- Your emotional response to pain is also essential. If you can stop thinking about it and distract yourself, you are a lot better off than if you focus on it. This is especially important if you are a person who deals with constant pain. Thinking about your pain can lead to a whirlwind of “this will never end” feelings.
- Like most immune response diseases, rheumatoid arthritis flare-ups can be triggered by stress. So put your feet up, grab a good book, and relax–when you can. A robust social system is also crucial for reduced pain. So perhaps call a friend after you finish that chapter.
- Research shows that chronic pain sufferers who smoke suffer more pain than those who don’t. Not only is smoking linked to more pain in arthritis, but it is also a risk factor for developing rheumatoid arthritis.
- Exercise is essential for treating Osteoarthritis. According to the U.S. Department of Health and Human Services, getting 150 min of moderate-to-vigorous activity per week should be your goal. The goal here is to keep your joints lubricated and to strengthen the muscles around the joints.
The Role of Exercise in Treating Arthritis
Keeping active is vital for managing your condition and pain, but exercise is tricky if you have arthritis. Regular, gentle exercise can keep your joints flexible. Staying active can also help you maintain a healthy weight which lessens the strain on your joints. Exercise is also a good stress reliever that helps you manage your disease.
People have found success with some of the following activities:
- Water aerobics
- Gentle weight training
- Tai Chi
- Balance exercises
- Strengthening exercises
- Aerobic or cardio exercises
The most important when starting an exercise program when you have arthritis is to talk to your doctor. Then you need to listen to your body. When it’s time to rest, rest. Is your exercise program ultimately making you feel energized? Or is it tearing you down? If it’s too much, try for something a step-down. Try and progress, but if you’re not getting better, then it might be time to stop. Make sure you take the time to stretch before and after your exercise.
The Arthritis Foundation recommends your exercise program have four parts:
- First, strengthening exercises to build muscles around the joints and ease the stress on them (can you do this for fingers?).
- Range-of-motion exercises or stretching to help reduce stiffness and to keep your joints moving.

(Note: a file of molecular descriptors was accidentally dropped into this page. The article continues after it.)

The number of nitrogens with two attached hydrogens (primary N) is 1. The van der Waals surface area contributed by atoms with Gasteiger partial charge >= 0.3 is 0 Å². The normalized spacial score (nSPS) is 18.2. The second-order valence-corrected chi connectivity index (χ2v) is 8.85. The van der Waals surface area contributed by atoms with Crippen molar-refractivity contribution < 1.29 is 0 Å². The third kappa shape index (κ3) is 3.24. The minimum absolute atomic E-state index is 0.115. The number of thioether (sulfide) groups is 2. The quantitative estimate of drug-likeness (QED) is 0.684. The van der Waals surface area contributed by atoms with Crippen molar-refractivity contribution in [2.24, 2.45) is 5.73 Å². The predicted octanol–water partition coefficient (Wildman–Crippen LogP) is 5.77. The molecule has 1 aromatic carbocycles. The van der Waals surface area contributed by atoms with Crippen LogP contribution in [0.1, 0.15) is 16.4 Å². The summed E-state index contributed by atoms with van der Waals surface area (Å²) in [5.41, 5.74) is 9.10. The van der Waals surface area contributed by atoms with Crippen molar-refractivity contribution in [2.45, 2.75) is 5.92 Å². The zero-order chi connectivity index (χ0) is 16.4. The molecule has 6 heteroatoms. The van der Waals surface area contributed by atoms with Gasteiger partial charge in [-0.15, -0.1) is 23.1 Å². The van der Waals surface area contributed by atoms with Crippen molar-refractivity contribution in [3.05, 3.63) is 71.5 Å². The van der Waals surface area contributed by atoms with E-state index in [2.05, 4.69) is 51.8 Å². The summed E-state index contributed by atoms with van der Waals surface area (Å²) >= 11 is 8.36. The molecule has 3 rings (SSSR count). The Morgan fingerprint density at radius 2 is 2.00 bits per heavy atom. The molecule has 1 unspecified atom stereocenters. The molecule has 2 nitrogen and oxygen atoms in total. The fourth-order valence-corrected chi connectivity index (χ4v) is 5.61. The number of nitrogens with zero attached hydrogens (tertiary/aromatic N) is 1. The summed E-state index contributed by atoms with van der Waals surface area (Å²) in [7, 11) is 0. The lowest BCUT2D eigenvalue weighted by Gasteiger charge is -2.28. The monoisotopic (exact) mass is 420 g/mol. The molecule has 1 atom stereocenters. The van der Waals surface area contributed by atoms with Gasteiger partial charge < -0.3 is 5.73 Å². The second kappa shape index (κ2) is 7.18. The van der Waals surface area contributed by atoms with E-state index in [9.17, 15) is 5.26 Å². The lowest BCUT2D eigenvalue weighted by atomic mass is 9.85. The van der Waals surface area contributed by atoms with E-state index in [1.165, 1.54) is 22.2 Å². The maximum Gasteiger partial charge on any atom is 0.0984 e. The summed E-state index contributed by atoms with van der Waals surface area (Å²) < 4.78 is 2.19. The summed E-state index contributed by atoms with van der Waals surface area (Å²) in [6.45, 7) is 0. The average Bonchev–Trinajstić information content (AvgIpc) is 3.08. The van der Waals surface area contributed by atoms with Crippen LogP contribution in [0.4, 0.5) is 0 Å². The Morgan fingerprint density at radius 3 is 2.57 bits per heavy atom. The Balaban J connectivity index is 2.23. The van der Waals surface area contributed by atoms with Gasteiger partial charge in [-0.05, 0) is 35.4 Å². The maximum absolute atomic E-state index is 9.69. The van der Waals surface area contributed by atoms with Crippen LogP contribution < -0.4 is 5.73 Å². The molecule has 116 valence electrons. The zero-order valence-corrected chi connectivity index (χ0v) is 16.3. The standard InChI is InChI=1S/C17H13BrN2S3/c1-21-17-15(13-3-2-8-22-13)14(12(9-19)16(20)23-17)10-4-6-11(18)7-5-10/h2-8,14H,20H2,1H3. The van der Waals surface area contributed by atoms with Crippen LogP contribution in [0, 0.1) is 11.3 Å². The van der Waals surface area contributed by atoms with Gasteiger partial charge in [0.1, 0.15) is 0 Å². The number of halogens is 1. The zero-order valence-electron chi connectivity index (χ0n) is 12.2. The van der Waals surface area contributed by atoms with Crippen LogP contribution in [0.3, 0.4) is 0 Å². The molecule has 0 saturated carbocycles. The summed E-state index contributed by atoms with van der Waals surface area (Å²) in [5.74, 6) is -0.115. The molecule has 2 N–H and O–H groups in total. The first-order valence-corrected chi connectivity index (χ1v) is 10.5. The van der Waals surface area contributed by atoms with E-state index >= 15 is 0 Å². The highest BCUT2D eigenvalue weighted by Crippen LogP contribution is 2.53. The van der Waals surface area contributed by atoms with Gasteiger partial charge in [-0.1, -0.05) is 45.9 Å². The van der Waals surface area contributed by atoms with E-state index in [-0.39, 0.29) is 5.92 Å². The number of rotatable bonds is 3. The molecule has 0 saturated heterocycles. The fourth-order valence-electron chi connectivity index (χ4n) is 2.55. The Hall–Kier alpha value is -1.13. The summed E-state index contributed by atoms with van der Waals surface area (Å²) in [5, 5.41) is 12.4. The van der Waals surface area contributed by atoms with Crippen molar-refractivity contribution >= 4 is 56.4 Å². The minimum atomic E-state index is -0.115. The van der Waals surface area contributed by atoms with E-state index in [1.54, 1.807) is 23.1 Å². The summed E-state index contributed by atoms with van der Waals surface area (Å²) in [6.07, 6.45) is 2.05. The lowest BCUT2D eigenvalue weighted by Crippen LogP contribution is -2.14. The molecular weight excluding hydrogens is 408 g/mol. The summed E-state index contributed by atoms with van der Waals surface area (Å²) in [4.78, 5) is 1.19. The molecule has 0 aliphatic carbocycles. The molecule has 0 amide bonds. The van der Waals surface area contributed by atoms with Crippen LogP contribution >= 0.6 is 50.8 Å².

- Balance exercises. This helps strengthen the small muscles around the knees and ankles and helps prevent falls.
- Aerobics or cardio because you still need to keep your heart in shape. This will also keep your stamina up and extra weight off.
Find what’s suitable for your body. If something is making an attack worse, stop doing it. Your doctor or physical therapist can help you design an arthritis-friendly workout routine.
Arthritis is a condition that affects the entire body, so getting enough rest or taking time to relax can help your arthritis stay at manageable levels. Since stress can trigger an attack, relaxation is essential. You can help avoid stress by planning your day isn’t too hectic and keeping a journal or writing what you’re grateful for every day.
Some relaxation techniques you might want to try include :
- Deep breathing — Breathe deeply and exhale slowly. Concentrate on how your breath feels as it moves through your nose, throat, and lungs.
- Meditation — Sit quietly, eyes closed, and focus on either the rhythm of your breath or a word (such as “one” or “relax”). If your thoughts start racing, or focus on your pain, think instead of a calming word or image.
- Therapeutic touch — Place your hand on the part of your body that’s in pain and imagine warm healing light is soothing you. Ask for divine help if it feels right to you.
- Visualization — Get comfortable and close your eyes. Think about what calms you, such as a place
Joint pain and swelling might make it challenging to perform some of the tasks you used to perform without a thought. If that’s the case, it might be time for a bit of help. Bluebird Health has Home Care Services that can assist with everything from dressing to meal preparation and light housekeeping. Check out the
Bluebird Health can provide resources to help, like home care services. For example, people can assist with cooking, cleaning, medications, and other daily tasks.
If you need more skilled help, Bluebird Health has Home Health staff who can come to you. Physical therapists, professional nurses, etc. Nurses can bring infusion therapy right to your front door.